‘In the bestselling His Dark Materials books, author Philip Pullman depicted the church as a corrupt and murderous bureaucracy and God as senile, frail and impotent. And, despite condemnation by the Christian right, Pullman has now taken on the Gospels directly. In his new story, he writes that Jesus had a manipulative twin brother, Christ, who tempted him in the wilderness and betrayed him to the authorities.’ (Guardian.UK)
“Listening aloud is valuable but isn’t the same as reading aloud, which reveals comprehension and captures the physicality of language.” (New York Times op-ed). Reading aloud is a hallowed tradition and a lovely pleasure in my family. Quaint, isn’t it?
“I knew then that the book’s migration to the digital realm would not be a simple matter of trading ink for pixels, but would likely change the way we read, write and sell books in profound ways. It will make it easier for us to buy books, but at the same time make it easier to stop reading them. It will expand the universe of books at our fingertips, and transform the solitary act of reading into something far more social. It will give writers and publishers the chance to sell more obscure books, but it may well end up undermining some of the core attributes that we have associated with book reading for more than 500 years.” — Steven Johnson (WSJ).
‘ “Page Turners“, according to the research, are avid readers – 48% of the women surveyed fell into this category, while only 26% of men showed equal enthusiasm. In contrast, 32% of men were burdened with the “Slow Worm” label accorded to those who read only one or two books a year, while only 18% of women fell into that category. The research further labels some readers (or rather, book buyers) as “Serial Shelvers” – people who buy books because they look fetching in their lounges, not because they have any intention of reading them, and “Double Bookers”, who are either great multi-taskers or in possession of short attention spans, as they always have more than one book on the go at a time (they’re identifiable by the precarious stacks on their bedside tables). Gender didn’t play a significant role in these last two categories – with equal percentages of men and women being Double Bookers, it indicates there is gender equality when it comes to greedy readers, at least.’ via Guardian.UK Books.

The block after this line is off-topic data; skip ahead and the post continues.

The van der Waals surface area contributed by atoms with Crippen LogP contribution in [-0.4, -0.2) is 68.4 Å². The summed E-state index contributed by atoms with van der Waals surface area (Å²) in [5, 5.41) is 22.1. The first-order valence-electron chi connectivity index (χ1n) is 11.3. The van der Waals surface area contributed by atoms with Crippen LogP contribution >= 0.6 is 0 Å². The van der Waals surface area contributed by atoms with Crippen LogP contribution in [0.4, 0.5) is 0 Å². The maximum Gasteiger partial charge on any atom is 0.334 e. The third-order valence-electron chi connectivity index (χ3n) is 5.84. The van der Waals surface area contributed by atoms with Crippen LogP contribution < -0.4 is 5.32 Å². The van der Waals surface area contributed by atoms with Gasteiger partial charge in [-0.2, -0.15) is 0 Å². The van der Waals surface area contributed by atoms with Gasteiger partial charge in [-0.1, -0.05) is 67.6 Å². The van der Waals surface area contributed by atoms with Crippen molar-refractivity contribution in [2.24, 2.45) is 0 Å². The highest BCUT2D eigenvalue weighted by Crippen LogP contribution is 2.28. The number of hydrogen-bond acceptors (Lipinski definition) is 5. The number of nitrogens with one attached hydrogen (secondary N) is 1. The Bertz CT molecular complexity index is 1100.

The Last Whole Earth Catalog, from June 1971, has been scanned in and is available for electronic browsing pleasure. I was a devotee of the mindset of these folks and a charter subscriber to the quarterly spin-off from the catalogs, known at different times as Whole Earth Review and Coevolutionary Quarterly. I visited them in Sausalito at one point, and had the pleasure of being the next-door neighbor in New Haven of their graphics editor for awhile. (My across-the-street neighbor at the time was the New Haven Zen Center. Nice neighborhood.) In many ways, they were all about hacking the world and your life long before there was electronic hacking. Their closest online literary heir is Kevin Kelly.
“Spike Jonze is about to make the movie of a lifetime in my opinion. The music/movie director will be releasing my (maybe everyone’s) favorite childhood book Where the Wild Things Are onto the big screen. Just look at these shots, they’re golden, and I just want to see more. Rumors around the web say that there will be no effects just large puppets, I think as a fan I couldn’t of asked for more.”
via ISO50 Blog.
- ‘Where the Wild Things Are’: New Images, Spike Speaks!
- Too Cool For Preschool? ‘Where The Wild Things Are,’ ‘Yo Gabba Gabba’ & More
- Spike Jonze working on Maurice Sendak documentary
- Moriarty Sits Down With Spike Jonze For Huge Unfettered WHERE THE WILD THINGS ARE Interview + Exclusive Debut Photos!!
- Where The Wild Things Are: Spike Jonze Interview
- Where the Wild Things Are in Deep Trouble
“Cultural gadfly Pierre Bayard returns to the genre of “detective criticism,” which he invented fifteen years ago (in his rereading of Agatha Christie’s Who Killed Roger Ackroyd), and immerses himself in Arthur Conan Doyle’s imaginary universe. The result is a new, startling way to think about one of Sherlock Holmes’s most famous cases.”
via Very Short List.
“These days, science can be stranger than science fiction, and mainstream literature is increasingly futuristic and speculative. So are the genre’s days numbered? We asked six leading writers for their thoughts on the future of science fiction, including Margaret Atwood, William Gibson and Kim Stanley Robinson.”
via New Scientist
Today we’re delighted to announce that we’ve settled that lawsuit and will be working closely with these industry partners to bring even more of the world’s books online. Together we’ll accomplish far more than any of us could have individually, to the enduring benefit of authors, publishers, researchers and readers alike.
It will take some time for this agreement to be approved and finalized by the Court. For now, here’s a peek at the changes we hope you’ll soon see.”
Reflections on Travelodge’s annual list of the books most abandoned in their motel rooms. (Guardian.UK) (The Kama Sutra??)
(Freakonomics via walker)